‘Did you Hear….’ This is a regular phase heard among people regardless of gender and this phrase is commonly used for rumours and not facts. Rumours are those juicy tidbits you heard from a friend, who heard it from another friend, who heard it from a person in the hall, who read it on a note passed in the office, which was written by somebody who probably just made it up.
Rumours and gossips are always floating around in our offices, schools and environment and it seem perfectly normal. Afterall everyone gossips, parents, pastors, politicians etc. It’s a part of how we communicate and stay connected with each other lives and also a form of social interaction.
Sometimes, this is harmless, but at other times it can be very hurtful to individuals, friendships, and whole groups of people. Did you know that spreading rumors about someone is a form of bullying? Yep. It could be just expressing disapproval, sharing one’s discontent or opining one’s views about a certain action or a certain person. Indulging in such gossip is not considered very harmful as long as you do not influence the other people too much with your negative thoughts.
Here are a few reasons why people spread rumours
- To feel superior
When people are feeling bad about themselves, they sometimes think they’ll feel better if there were someone worse off than they are. It’s like, it’s okay being near the bottom, as long as they’re not actually on the bottom. The easiest way for them to make sure someone else is on the bottom is to make up a rumor that puts him or her there.
2. To feel like part of the group
If everybody else is gossiping or spreading rumors, you might feel you have to do the same thing in order to fit in. When you’re “in on the secret,” you’re in the group. Unfortunately, the person who the gossip or rumor is about is usually left out of the group for the same reason that you’re let into it.
3. For attention
When you know a secret that nobody knows, or are the first person in your group to hear a rumor, it can make you the center of attention. A rumor or piece of gossip is sometimes like money; telling it to people is like buying their attention, if only for a few minutes. You might even save up a really scandalous rumor, waiting for the right moment to blab so you get the maximum amount of attention
4. For control or power
Certain people always want to be in control and at the top of the ladder. You probably know at least one person who needs to be the leader, say what goes, and make all the decisions. When people are at the top of the popularity scale, or are determined to climb higher, one way they do this is by reducing the “status” of another person. Spreading rumors and gossip is one of the main ways people reduce another person’s status, especially among girls. It’s like one caveman beating up another caveman for control of the tribe-only it’s done with cruel whispers and petty remarks instead of fists.
5. Out of jealousy or a need for revenge
If you’re jealous of someone’s looks, popularity, or money, you might gossip about that person in order to hurt him or her. If you feel that someone’s done something bad to you, or deserves to be hurt, making up a rumor might satisfy your sense of justice.
6. Out of boredom
Did you know that in many studies, this was the #1 reason why young people say they spread rumors? Sometimes, a period where everyone is happy and getting along just seems kind of-dull. Spreading juicy dish might shake things up a bit, or get two people to start a fight, and that would make life a little more exciting. All those tabloid newspapers and TV shows full of celebrity gossip are pure proof that rumors are a popular form of entertainment.There are many reasons why rumours can be so harmful:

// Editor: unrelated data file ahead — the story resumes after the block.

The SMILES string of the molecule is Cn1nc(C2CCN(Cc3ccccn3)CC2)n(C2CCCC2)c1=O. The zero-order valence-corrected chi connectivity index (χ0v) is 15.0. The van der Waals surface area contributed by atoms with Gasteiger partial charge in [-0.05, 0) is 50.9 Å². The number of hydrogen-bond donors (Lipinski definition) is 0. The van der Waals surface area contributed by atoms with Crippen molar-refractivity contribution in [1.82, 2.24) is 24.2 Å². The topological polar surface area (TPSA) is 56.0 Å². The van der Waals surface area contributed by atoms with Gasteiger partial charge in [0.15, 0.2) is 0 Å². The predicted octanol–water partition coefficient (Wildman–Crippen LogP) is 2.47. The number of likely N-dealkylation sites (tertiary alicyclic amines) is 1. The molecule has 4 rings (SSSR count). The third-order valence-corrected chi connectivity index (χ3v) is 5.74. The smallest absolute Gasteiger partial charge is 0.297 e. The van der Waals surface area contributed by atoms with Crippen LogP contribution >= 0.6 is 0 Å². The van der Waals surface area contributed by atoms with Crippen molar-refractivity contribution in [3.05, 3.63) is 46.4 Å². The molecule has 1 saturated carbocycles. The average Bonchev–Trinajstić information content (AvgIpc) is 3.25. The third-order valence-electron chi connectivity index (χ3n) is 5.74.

- Words hurt as much as a punch. Sometimes more, because a punch may be painful, but at least it’s over pretty fast. Rumors are, quite simply, a form of bullying that’s sometimes referred to as “relational aggression.”
- Gossip and rumors can be a form of exclusion. When you spread a rumor about someone, you’re sending a signal that the person is outside of the group, and somehow less worthy of friendship than others.
- Gossip and rumors can destroy trust. We need to be able to trust our friends, and gossiping and rumors can break this trust. If you tell a personal secret to a friend, and he turns around and blabs it to someone else, you might feel like you’ll get burned if you ever get close to him again.
Here are a few tips to reduce the impact of rumors:
- Intervene quickly when there is a rumor and coach the worst offenders to stop. Provide solid, believable information about what is really going to happen. It is best to have this intervention before the rumor even starts, but it is essential to nip the problem as soon as it is detected.
- Double the communication in times of uncertainty. When in doubt, talk, think and talk again before making conclusions.
- Find multiple ways to communicate the truth. People need to hear something more than once to start believing it. According to the Edelman Trust Barometer for 2011, nearly 60% of people indicate they need to hear organizational news (good or bad) at least three to five times before they believe it.
- Extinguish and model gossip behavior. This may mean breaking up a clique of busy-bodies or at least adding some new objective blood into the mix. It might mean having a “no BS” policy for everyone.
Finally, when you hear something about someone you know and have the urge to pass it on, don’t think about whether it’s true or not. Instead, ask yourself these questions:
- Why do I want to pass this on?
- Would I want people to know this kind of information
- How will this person feel if he or she knew this rumor was being spread?
- Will this rumor reduce this person’s status or make him or her excluded from the group?